Author : Heather Alberro, Lecturer in Global Sustainable Development, Nottingham Trent University

Wynn Bruce set himself on fire on April 22 2022 – Earth Day. His self-immolation in front of the US supreme court was a protest against inadequate action on the climate crisis. He later died of his injuries.

Two days earlier in the UK, climate activist Angus Rose ended his 37-day hunger strike when a parliamentary group finally agreed to host a briefing by the chief scientific adviser for MPs and ministers.

Such radical forms of protest have historically been deployed by social movements to cast a spotlight on desperate situations, when conventional legal and political responses have been deemed woefully inadequate. After decades of international negotiations, the latest report by the Intergovernmental Panel on Climate Change yet again warned that current emissions put countries far off limiting warming to below 2°C by 2100. Severe droughts, intolerable heat, wildfires, violent storms, crop failures, sea-level rise and social turmoil are expected to spiral once global temperatures exceed that threshold.

As such, some climate activists are likely to deploy increasingly radical tactics in the years ahead. History shows that may be a good thing for the wider movement.

Bodies on the line

In my research, I’ve explored what motivates radical environmental activists to engage in what’s called direct action. Coined by US anarcho-feminist Voltairine de Cleyre, direct action was popularised during Mahatma Gandhi’s opposition to British colonial rule in India. Its use proliferated in civil rights and anti-war demonstrations during the 1960s and 70s, namely in the form of sit-ins, marches and other forms of civil disobedience that challenged state laws.

Direct action is a mode of protest that takes place outside of parliamentary politics. It encompasses a range of tactics. Within the environmental movement, Hambach Forest activists in Germany have used direct action to occupy old-growth forests set for clear-cutting. Extinction Rebellion has blocked roads and oil depots across the UK. More controversial tactics include acts of sabotage, such as dismantling machinery. In 1986, for instance, two Sea Shepherd Conservation Society engineers destroyed half of Iceland’s whaling fleet and a processing station in Reykjavik harbour, effectively shutting down the country’s commercial whaling industry for 16 years.

Police approach a wooden barricade in a forest.
By putting themselves in harm’s way, activists demonstrate the seriousness of their cause.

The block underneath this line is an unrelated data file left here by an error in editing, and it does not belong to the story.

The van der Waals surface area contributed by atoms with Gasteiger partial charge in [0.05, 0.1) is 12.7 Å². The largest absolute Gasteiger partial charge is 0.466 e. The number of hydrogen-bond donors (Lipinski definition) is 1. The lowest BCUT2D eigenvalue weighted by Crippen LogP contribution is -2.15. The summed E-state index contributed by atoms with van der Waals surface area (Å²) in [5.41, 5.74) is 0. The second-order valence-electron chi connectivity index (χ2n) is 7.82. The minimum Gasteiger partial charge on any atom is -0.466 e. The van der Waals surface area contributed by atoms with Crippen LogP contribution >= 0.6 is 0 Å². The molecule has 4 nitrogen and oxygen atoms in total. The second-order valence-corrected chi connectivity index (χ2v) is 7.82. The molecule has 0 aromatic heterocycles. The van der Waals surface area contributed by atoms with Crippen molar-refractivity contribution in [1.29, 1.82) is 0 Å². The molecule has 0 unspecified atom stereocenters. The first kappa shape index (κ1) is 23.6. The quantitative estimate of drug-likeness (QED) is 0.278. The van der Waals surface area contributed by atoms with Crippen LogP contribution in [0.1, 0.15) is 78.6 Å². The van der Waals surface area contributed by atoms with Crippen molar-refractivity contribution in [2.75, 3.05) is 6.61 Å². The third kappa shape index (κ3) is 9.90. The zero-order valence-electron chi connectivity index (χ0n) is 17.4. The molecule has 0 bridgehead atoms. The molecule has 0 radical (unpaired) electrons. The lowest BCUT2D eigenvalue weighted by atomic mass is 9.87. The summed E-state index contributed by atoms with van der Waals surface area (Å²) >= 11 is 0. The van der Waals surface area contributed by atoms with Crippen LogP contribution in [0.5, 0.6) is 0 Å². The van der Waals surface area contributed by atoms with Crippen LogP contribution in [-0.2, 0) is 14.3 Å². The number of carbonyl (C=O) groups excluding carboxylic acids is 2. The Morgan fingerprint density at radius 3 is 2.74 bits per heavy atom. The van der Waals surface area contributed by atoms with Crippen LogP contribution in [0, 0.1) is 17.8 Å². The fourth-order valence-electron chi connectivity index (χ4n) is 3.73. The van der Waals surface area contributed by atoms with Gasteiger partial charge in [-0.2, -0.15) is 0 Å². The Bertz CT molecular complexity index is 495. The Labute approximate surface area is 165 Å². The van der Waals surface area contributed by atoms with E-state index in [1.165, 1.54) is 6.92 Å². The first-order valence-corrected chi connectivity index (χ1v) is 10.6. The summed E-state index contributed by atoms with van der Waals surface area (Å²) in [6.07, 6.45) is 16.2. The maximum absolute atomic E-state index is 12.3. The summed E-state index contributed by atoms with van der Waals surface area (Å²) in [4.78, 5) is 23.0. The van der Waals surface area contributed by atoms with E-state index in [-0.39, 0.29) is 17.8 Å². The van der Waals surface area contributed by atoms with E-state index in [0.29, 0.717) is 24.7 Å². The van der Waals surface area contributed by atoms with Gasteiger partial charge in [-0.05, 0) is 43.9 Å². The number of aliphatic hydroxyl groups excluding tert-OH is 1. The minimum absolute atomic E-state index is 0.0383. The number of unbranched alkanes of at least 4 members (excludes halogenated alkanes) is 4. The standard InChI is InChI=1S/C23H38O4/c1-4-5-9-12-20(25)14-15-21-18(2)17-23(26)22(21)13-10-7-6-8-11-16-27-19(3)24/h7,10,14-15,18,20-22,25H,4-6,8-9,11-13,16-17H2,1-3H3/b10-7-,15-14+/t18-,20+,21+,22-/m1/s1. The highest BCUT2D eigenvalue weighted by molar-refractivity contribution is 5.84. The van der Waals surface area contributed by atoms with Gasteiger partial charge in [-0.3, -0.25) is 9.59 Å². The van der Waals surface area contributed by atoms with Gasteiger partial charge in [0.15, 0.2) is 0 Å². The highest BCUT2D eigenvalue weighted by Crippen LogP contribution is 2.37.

EPA-EFE/Sascha Steinbach

These tactics are designed to disrupt the status quo and halt an antagonistic system or process at its source. They also seek to draw media and public attention to the issue. But they tend to be adopted as a means of last resort, when a situation is urgent and more conventional modes of political participation, like voting and lobbying, are deemed insufficient.

The radical flank effect

Wynn Bruce’s self-immolation recalls a similar protest in the mid-20th century. Buddhist monk Thích Quảng Đức set himself on fire in 1963 to highlight the persecution of religious minorities by the US-backed regime in South Vietnam.

Such radical acts of self-sacrifice have often take place where the mobilisation of a social movement is already underway. This dynamic is known as the radical flank effect. When the efforts of the movement are frustrated, radical segments emerge and deploy more disruptive tactics. These serve to render the demands of their mainstream counterparts more palatable in the eyes of governments and the public, effectively advancing the entire movement’s agenda.

In the late 1950s, alongside the prospects of armed self-defence by Malcolm X and the Black Panthers, Martin Luther King Jr’s calls for dismantling segregation laws appeared less radical. Militant suffragettes destroying property made granting women the vote seem a reasonable concession. And suffragette Emily Davison’s death after colliding with a horse at the 1913 Epsom Derby, whether intentional or not, attracted global attention to the struggle for universal suffrage.

Radical forms of resistance – from property destruction to hunger strikes and self-immolation – serve a similar function in the environmental movement. They highlight the urgency of the climate crisis as well as the reasonableness of demands by mainstream organisations, such as the need to swiftly phase out fossil fuel projects.

Of course, there is always a risk that more extreme tactics might alienate certain segments of the public. But research suggests that people tend to be more sympathetic towards radical tactics when they see that conventional political solutions are failing.

Sociologists Paweł Żuk and Piotr Żuk argue that tactics such as self-immolation are acts of rebellion against a deficient reality: gestures of self-sacrifice which alert observers to an entire community’s suffering. These forms of protest are especially common during times of crisis – like the unfolding climate emergency – when the lives of millions – human and nonhuman – may be threatened.

These modes of environmental protest are also powerful articulations of grief over the narrowing prospects of a viable future for many of Earth’s inhabitants. In his recent book How to Blow Up a Pipeline scholar-activist Andreas Malm observes that it is “better to die blowing up a pipeline than to burn impassively – but we shall hope, of course, that it never comes to this. If we resist fatalism, it might not.”

Source: theconversation.com

The Conversation

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